Baseball season has just wrapped up with the Washington Nationals beating the Houston Astros to win their first World Series title ever. It reminds me of a baseball game played here in Perry back in 1922.
In October of 1922, Babe Ruth and a less popular but still very successful player in his own right, Bob Meusel, came to town to play an exhibition game. There was a lot of hype and excitement, as you can imagine, leading up to the event. The Perry branch of the American Legion had organized the event and hoped to make a tidy sum of cash off of ticket sales. Unfortunately, the day ended up being cold and dreary, and even though the rain mostly stopped an hour or so before the game began, the attendance was much lower than hoped. Ruth and Meusel ended up taking most of the profits home with them. I guess that’s what happens when you play a baseball game on Friday the 13th.
The game was against Pella, and Meusel played for them while Ruth played for Perry. Meusel hit a homerun and Babe hit a couple of triples. You’d think “The Sultan of Swat” could have managed at least one homer, but apparently the outfield wasn’t enclosed by a fence, which enabled the outfielder to get to the ball and throw it back in before the lumbering Ruth could get past third base.
I hadn’t realized until recently that the Ku Klux Klan was very active in Perry around that same time. I also didn’t know that the KKK was extremely anti-Catholic. Babe Ruth was Catholic and is said to have even visited St. Patrick’s School while in town. You would think given the fact that, according to a The Perry News article, a KKK grand master lived in town, there would have been protests and maybe even a cross burning. In reality, Babe Ruth coming to town was such a big deal that KKK members decided to forgo their prejudice for the day and instead sat in the stands and cheered for him and the hometeam along with everyone else. I guess that’s what happens when you play a baseball game in Perry. God bless America.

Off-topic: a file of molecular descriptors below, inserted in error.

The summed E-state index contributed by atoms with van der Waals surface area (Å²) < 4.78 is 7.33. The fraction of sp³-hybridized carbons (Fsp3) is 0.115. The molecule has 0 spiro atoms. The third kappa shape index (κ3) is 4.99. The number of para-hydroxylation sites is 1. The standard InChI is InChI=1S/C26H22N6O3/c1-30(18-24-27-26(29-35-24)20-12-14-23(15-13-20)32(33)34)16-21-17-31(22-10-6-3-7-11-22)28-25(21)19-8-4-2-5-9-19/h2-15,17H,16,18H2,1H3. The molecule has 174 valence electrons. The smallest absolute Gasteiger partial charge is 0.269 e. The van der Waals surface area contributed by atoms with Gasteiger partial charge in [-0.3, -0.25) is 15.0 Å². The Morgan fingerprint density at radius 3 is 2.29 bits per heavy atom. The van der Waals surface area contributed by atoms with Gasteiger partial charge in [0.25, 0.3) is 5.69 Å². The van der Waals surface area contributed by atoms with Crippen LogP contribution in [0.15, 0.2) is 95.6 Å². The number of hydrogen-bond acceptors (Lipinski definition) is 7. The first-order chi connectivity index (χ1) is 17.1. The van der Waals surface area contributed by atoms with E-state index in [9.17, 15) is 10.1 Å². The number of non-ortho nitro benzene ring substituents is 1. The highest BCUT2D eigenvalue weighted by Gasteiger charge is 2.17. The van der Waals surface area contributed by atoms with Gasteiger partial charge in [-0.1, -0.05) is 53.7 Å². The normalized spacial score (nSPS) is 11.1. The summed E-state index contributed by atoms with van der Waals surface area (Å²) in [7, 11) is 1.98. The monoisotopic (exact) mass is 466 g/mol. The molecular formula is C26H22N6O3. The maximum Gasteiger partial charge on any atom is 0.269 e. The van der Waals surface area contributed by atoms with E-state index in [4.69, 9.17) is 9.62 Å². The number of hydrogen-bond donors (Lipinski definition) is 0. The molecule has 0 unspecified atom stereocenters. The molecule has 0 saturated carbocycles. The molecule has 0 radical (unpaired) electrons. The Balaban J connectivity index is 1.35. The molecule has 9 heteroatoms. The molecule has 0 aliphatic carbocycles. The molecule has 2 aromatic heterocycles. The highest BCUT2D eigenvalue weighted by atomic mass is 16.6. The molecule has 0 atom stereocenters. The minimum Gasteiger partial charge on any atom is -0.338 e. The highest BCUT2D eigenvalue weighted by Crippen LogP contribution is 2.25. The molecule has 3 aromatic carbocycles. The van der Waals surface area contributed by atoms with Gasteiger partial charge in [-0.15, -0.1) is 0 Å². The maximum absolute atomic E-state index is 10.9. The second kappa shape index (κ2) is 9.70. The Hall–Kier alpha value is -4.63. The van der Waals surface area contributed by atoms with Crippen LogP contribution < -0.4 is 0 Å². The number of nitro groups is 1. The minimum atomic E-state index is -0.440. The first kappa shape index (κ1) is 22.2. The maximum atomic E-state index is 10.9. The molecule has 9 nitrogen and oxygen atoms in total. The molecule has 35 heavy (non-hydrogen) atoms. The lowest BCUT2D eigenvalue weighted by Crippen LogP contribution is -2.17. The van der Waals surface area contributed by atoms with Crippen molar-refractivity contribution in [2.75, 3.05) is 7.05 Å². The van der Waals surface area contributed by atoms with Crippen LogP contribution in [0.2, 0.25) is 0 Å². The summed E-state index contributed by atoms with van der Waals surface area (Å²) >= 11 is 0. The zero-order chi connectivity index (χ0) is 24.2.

Hello readers and welcome back to the Hometown Heritage blog!
This morning I was watching the television while eating my breakfast, as I always do, and a segment came on about a new prototype car that was recently finished. This car, called the Hum-X for those interested, was special in that it could employ hydraulics to raise itself into the air and pass over other cars in traffic. This got me thinking about that today cars are everywhere and, aside from new ones like this, are no longer that amazing to us. However, this was not always the case.
Look at the slide show below. As you can see, they are all pictures of people standing next to various cars. “What is so special about that” you might ask. That, my dear readers, is exactly my point. Today, we all take cars for granted and understand (generally) how they work. However, imagine just for a moment that you were living back in the late 1800s and early 1900s with these people. You are used to getting around via horseback or walking, and suddenly this metal mechanical marvel (or devil, depending on whom you ask) appears. It goes just as fast as any horse you have ever known and it never gets tired! Also buying one costs probably the same amount as a small house, yet somehow your father managed to bring one home. What else would you do but take a picture to mark this momentous occasion! Everyone will want to be able to remember the day your family first got its very own Model T. Yet, compared to today, no one seems to be as excited about his or her first car. Sure, teenagers get excited when their parents present them with the keys, but it is not the same kind of excitement as it was in the 1900s. Back then, it was something to parade about the whole town, showing all your friends and neighbors how lucky and wealthy your family is. Today it is something everyone simply expects to happen. Who knows, maybe in the future we will react to new invention as people in the 1900s did (fingers crossed for flying cars!).
Do you remember your first car? Did you and your family all take pictures around it to mark the occasion? Let us know in the comments, and come back next week for another Hometown Heritage blog!